What to Wear When Walking in the Rain

Looking at Arrow Lake, late afternoon.

And under the goretex and rain pants and waterproofed boots, woollies stuffed into a pocket…These pose so nicely but are meant to be used! Not just another pretty project to sit and not earn its keep.

From the side of an old logging road near Revelstoke, in the pouring rain. From our recent trip.

Three Tonne Tilly, or A Different Way to Travel

One of us is recovering from events, and one of us is preparing for events so we had to re-think how we did our little getaway this fall. Given all the factors, not the least being that we would conceivably run into snow, definitely run into rain, and if we were lucky enjoy crisp, cold autumn weather, we ended up renting this.


I dubbed her “Three Tonne Tilly”. Notice the fact that the back of the truck sits a wee ┬ábit lower than the front. Tilly is a heavy-set girl. After years of tenting and backpacking, driving and staying in this lovely truck and camper was like navigating a boat. And yes, it is about three tonnes of equipment. When we changed lanes on the highway there was a distinct “sway” from side to side, and we felt like hollering “land ahoy” when we spotted a Tim Hortons for a coffee break. But so grateful, because we were able to have a real escape to the mountains, in comfort and out of the rain. (The snow started the day after our return to the Lower Mainland, though in the Kootenays it could be smelled in the air.)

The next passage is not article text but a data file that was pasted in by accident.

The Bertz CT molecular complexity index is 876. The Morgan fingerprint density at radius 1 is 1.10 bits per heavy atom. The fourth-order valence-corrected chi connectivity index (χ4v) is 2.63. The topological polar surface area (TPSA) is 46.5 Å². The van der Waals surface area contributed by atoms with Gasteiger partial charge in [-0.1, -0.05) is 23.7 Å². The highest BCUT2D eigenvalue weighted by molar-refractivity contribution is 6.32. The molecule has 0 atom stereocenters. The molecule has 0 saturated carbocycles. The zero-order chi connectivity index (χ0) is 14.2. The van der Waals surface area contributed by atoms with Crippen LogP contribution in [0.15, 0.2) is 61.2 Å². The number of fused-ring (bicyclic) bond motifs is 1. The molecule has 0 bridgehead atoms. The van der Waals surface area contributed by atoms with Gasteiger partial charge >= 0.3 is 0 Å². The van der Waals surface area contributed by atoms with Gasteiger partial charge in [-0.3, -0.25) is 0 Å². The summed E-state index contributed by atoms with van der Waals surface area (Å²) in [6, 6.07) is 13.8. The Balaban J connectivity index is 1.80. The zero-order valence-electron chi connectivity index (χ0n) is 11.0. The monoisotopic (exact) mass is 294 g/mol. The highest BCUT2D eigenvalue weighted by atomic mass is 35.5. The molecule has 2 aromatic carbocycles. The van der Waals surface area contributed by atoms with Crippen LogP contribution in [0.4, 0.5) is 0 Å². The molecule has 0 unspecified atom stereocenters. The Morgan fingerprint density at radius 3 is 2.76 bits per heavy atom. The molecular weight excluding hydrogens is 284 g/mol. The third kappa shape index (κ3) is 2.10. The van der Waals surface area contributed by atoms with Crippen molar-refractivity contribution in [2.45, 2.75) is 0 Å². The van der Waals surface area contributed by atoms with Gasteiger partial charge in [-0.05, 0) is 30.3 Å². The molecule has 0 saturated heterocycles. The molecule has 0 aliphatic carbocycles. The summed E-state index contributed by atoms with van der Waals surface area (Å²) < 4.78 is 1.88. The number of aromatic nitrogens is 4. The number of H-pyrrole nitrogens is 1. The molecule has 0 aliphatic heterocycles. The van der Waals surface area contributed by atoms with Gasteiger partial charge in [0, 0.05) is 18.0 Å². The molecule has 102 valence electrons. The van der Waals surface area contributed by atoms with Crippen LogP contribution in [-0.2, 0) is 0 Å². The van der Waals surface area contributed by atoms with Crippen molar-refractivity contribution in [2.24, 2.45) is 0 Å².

It was a slower paced two weeks in the Kootenays. We didn’t get to the elevations we usually head to, nor did we trek the distances we have in the past. And yet despite this, or actually because of this I suspect, it was a wonderful trip, restoring energy, allowing for some quiet out of the city, and for some significant encounters with friends. We renewed an old and dear acquaintance along the way, and had tea and ┬ámeals with other good friends. Really good.

Of course I knit! The parking lot at Manning Park. Best place to sit in the sun and dodge the Grey Jays and Clarks Nutcrackers, birds with attitude who kept waiting for us to drop bits of food for them.

We did a fair bit of this…

And this is why we do what we do. Kokanee Glacier Park, in the Kootenays. On a very crisp, clear day. (The clouds just passed on by.) No people but us. To lay directly on the ground and just listen to the wind, these are some of the things I am very grateful for.

Sometimes…

Sometimes

I go about pitying myself

While I am carried by

The Wind

Across the Sky

Chippewa Song

There have been a lot of versions of this short poem around, slightly paraphrased. It is one of those ubiquitous sayings that you see in new age bookstores and I have actually seen it attributed to all sorts of different sources. I honestly wonder if it is really a Chippewa song. This version is from a book of poetry, a collection of writings about the natural world. I don’t really care where it originates. And hopefully it doesn’t suffer from over use. I just rather like it.

(Mount Baker area, just off the side of the road.)

My teacher also says, with a certain frequency, that the Buddhas and Ancestors are always present in the world, helping all beings. And there is nothing that we can do about that.

I rather like to hear that too.

Grant and I are off to spend a bit of time out in the woods, I have my travel knitting packed. (Socks, lots of sock knitting. The holidays are coming and there are some in my acquaintance that appreciate the hand knit socks. That makes it very easy to knit for them.)